Top 9 First-Year Head Coaches In NBA; Will Jason Kidd Have Best 2013-14?
The NBA's Top 9 First-Year Head Coaches For 2013-14
NBA sidelines are usually littered with familiar faces like George Karl, Lionel Hollins and Doug Collins, but the 2013-14 campaign features nine first-year head coaches, which is the most the NBA has seen since 1949! With that being said, it's going to be rather hard for casual basketball fans to tell all of these men apart.
Thankfully, we have constructed a nice list that highlights each rookie head coach and how they will fare in what will always be the first year of their respective careers. Now, some coaches are blessed with better rosters and situations than others. For example, Steve Clifford's first gig comes with the Charlotte Bobcats, a team that has gone through head coaches like nothing over the years and don't exactly have an All-Star cast.
Meanwhile, Brian Shaw of the Denver Nuggets is forced to follow in the footsteps of the 2013 NBA Coach of the Year George Karl. The reviews on Shaw have been great in the early going, but he'll have his word cut out for him as the Nuggets' fan base isn't thrilled about Karl being shown the door by Denver management.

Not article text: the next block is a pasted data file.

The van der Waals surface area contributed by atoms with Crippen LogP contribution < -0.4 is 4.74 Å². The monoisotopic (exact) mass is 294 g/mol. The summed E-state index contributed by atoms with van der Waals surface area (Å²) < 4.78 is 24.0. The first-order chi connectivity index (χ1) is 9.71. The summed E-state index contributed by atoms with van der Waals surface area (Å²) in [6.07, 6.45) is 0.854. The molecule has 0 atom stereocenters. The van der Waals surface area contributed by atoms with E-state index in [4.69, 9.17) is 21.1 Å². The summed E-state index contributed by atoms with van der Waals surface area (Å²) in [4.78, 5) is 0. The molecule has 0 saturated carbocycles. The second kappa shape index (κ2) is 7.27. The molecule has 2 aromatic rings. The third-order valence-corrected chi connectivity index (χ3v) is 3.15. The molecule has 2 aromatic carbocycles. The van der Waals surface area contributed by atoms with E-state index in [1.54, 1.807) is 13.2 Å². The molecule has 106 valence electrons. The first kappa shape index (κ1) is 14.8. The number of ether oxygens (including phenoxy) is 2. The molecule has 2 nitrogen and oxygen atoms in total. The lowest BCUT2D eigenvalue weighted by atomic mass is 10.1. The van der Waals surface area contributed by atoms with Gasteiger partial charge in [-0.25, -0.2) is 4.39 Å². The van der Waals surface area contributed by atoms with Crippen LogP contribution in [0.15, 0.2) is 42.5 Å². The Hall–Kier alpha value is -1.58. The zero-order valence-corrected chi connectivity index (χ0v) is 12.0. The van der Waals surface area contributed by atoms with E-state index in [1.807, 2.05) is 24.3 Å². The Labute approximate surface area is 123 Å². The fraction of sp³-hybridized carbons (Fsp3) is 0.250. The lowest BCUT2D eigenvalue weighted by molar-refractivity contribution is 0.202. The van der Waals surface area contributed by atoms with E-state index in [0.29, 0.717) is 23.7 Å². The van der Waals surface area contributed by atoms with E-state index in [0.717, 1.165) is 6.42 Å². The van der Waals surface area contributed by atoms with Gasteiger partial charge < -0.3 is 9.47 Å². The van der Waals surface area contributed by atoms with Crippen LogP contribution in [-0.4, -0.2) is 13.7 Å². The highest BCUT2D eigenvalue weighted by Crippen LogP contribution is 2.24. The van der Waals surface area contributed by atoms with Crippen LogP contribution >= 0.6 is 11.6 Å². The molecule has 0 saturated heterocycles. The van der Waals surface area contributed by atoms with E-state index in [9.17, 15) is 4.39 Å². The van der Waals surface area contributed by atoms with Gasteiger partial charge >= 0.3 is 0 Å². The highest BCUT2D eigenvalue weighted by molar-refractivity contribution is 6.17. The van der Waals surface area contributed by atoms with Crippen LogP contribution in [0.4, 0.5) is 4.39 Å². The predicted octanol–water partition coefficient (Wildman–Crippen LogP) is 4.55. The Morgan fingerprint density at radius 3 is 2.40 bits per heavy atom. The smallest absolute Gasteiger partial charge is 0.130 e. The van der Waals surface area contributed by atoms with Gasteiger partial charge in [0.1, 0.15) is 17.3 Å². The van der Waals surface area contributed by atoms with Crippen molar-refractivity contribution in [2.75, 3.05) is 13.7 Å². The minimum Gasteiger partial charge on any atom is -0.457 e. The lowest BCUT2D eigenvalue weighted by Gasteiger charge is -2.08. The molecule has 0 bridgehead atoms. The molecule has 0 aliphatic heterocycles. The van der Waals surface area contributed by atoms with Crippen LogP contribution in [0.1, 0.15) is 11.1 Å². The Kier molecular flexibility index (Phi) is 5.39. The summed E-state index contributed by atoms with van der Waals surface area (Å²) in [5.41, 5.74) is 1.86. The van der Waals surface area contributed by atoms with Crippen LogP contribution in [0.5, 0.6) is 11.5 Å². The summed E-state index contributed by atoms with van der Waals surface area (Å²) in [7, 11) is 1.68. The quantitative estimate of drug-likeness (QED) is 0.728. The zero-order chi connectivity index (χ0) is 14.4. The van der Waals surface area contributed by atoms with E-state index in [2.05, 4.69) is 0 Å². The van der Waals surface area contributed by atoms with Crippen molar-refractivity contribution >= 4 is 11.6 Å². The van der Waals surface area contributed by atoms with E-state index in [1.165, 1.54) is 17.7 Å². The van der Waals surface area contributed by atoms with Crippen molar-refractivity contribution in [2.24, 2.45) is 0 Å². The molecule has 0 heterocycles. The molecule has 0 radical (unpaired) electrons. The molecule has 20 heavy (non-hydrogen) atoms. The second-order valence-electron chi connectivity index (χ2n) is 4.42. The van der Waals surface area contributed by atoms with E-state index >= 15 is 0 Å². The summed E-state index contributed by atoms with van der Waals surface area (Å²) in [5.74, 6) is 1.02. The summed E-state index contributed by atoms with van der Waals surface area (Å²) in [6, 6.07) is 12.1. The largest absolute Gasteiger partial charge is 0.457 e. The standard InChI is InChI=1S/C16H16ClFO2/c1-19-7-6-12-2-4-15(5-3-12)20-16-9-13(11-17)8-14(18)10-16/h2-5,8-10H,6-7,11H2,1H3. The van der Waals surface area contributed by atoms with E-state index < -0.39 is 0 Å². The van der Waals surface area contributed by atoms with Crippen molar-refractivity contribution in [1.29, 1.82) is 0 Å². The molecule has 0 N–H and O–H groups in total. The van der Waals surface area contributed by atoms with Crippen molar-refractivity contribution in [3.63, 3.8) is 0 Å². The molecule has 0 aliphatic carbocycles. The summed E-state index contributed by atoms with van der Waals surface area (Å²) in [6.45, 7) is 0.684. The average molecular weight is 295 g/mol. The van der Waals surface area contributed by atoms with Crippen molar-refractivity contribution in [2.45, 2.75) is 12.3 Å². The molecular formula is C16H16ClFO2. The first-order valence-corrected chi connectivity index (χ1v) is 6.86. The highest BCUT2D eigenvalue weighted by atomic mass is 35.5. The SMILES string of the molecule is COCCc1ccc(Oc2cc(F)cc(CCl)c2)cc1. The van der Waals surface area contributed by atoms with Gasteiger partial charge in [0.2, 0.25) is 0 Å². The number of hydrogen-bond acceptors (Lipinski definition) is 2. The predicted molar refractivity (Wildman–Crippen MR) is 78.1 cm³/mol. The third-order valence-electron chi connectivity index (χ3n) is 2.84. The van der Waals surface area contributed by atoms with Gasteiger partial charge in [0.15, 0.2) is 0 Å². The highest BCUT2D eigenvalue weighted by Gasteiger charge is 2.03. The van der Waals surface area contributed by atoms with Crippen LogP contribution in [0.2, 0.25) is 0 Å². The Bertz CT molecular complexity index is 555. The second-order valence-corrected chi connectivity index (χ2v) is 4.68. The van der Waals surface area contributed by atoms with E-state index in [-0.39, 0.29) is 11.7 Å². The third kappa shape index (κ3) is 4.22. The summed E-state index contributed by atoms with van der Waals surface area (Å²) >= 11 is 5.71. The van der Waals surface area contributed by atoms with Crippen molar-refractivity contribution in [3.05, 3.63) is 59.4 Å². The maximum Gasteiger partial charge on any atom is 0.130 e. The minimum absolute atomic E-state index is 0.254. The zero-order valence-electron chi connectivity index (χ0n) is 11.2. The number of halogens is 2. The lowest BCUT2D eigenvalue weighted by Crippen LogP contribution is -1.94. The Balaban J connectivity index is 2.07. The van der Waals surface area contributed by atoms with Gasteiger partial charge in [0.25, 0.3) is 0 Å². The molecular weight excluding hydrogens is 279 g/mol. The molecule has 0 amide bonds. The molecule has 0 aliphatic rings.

Either way, all nine of these first-time head coaches have interesting pasts and they all deserve to be examined.
No. 9: Steve Clifford - Charlotte Bobcats
Steve Clifford makes his way to the bottom of this list mainly because he's coaching the Charlotte Bobcats, but his resume doesn't exactly knock you off of your seat, either. From 2007-12 Clifford served as an assistant for the Orlando Magic, and was then hired by the Los Angeles Lakers for the 2012-13 campaign -- if Clifford can tolerate Dwight Howard for five plus years then maybe he knows a thing or two about egos, but I don't expect this guy to keep a job for very long.
No. 8: Michael Malone - Sacramento Kings
Michael Malone is credited for helping the Golden State Warriors turn their franchise around. And he's hoping to do the same for the Sacramento Kings. Believe it or not, Malone was named the best assistant coach in the NBA by NBA General Managers in 2012. However, any coach in DeMarcus Cousins' path usually doesn't have much success, so let's see if Malone can change that or if Cousins manages to get another coach fired.
No. 7: Jeff Hornacek - Phoenix Suns
Yes, the same Jeff Hornacek who played alongside Karl Malone and John Stockton is now coaching the Phoenix Suns -- do you feel old yet?
This was a bold hire by the Suns, yet it has some upside considering Hornacek isn't that far removed from the game himself. Unfortunately, Hornacek fell to seven on this list because the 2012-13 campaign was the first time he served as even an assistant coach, which isn't good news for the youthful Suns.
No. 6: Brett Brown - Philadelphia 76ers